The plasma density, its uniformity, and the workpiece bias voltage are controlled in order to control the uniformity of the treatment of the workpiece surface. The temperature of the workpiece is controlled independently to allow for additional control of the heat-treatment process. No conventional heat-treatment technique allows for selective control of these parameters.
By contrast, in the glow discharge technique the pressure within the chamber is quite high, on the order of 0.3-10 Torr or higher, resulting in charge exchange that limits heating and deposition efficiency. The ion fraction is typically less than 0.001. The ion bombardment is the sole source of heating of the workpiece, as there is no electron bombardment of the workpiece. There is no independent control of workpiece temperature and the amount of ion bombardment used for surface treatment. Additionally, in the glow discharge process, there is no ability to selectively control the uniformity of the surface treatment. The workpiece is uniformly immersed in the plasma. Because the workpiece is the cathode electron-emitter in the glow discharge, there is no independent control of the bias voltage and the plasma density.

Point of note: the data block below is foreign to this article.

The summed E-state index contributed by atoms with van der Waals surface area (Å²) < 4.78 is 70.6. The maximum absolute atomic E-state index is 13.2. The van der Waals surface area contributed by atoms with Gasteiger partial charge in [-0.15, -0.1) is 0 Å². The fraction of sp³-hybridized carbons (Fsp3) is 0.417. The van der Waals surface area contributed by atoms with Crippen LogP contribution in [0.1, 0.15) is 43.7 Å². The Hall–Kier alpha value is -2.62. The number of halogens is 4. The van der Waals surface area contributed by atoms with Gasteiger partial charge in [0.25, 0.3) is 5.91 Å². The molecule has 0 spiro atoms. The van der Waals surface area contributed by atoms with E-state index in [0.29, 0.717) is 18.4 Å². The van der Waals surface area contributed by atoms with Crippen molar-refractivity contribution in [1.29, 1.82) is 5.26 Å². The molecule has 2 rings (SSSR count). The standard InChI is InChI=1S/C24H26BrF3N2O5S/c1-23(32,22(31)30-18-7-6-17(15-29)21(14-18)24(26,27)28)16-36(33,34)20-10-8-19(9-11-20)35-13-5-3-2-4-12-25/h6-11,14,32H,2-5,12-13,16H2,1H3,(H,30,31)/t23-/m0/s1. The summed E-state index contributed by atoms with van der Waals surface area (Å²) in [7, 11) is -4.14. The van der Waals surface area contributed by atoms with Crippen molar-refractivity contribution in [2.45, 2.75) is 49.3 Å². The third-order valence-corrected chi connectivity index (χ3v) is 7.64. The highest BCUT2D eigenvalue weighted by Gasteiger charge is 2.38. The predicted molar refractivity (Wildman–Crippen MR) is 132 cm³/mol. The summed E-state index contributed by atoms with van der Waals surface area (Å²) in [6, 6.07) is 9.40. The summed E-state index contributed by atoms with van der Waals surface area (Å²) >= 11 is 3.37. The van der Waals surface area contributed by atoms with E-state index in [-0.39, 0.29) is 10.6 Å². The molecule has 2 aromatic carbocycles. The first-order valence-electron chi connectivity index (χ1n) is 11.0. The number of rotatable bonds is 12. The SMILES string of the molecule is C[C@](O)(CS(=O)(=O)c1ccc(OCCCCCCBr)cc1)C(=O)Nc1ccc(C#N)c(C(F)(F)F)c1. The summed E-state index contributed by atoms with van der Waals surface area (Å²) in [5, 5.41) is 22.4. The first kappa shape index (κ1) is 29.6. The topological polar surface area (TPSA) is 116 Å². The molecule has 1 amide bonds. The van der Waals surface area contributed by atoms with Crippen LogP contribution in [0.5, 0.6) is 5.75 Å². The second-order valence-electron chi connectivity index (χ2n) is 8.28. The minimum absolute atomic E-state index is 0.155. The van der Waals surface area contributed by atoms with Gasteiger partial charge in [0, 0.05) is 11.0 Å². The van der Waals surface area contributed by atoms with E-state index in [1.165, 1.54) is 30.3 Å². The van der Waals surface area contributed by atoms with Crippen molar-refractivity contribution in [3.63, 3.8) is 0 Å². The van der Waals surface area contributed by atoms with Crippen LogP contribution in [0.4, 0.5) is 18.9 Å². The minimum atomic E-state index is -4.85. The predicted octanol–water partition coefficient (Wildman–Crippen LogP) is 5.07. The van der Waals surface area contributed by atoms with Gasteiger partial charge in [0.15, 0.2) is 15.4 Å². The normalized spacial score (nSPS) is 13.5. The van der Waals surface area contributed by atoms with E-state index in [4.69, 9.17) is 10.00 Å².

For example, a nonuniform, three-dimensional object such as a turbine wheel may have a 4-inch thick inner radius and a much thinner 1-inch thick outer radius. Because of this non-uniform cross section, a uniform ion bombardment of the part via the glow discharge process will result in a non-uniform temperature profile, and consequently a non-uniform heat treatment and surface treatment when a reactive gas is used. The present approach allows a non-uniform heating to produce a uniform temperature and surface treatment of such a part. In another example, a small-scale workpiece such as an automotive pinion gear has a size on the order of about 2 inches in diameter. When several hundred such gears are carburized at a time in a group within a heat-treatment apparatus, the uniform plasma produced by the glow discharge technique bombards the gears uniformly. Because the gears positioned in the interior of the group are thermally shielded by the outer gears, the gears in the interior are heated to a higher temperature than the outer gears. The result is a non-uniform heat treatment. The present invention permits a uniform simultaneous heat treatment of such a large group of small workpieces.
In the intensified glow discharge technique, a separate filament emitter is provided in addition to the use of the workpiece as the cathode electron emitter. The chamber pressure is typically about 15-350 millitorr, with the result that charge exchange is reduced as compared with the glow discharge process alone. The ion fraction is about 0.01 or less. There is no ability for selective plasma production.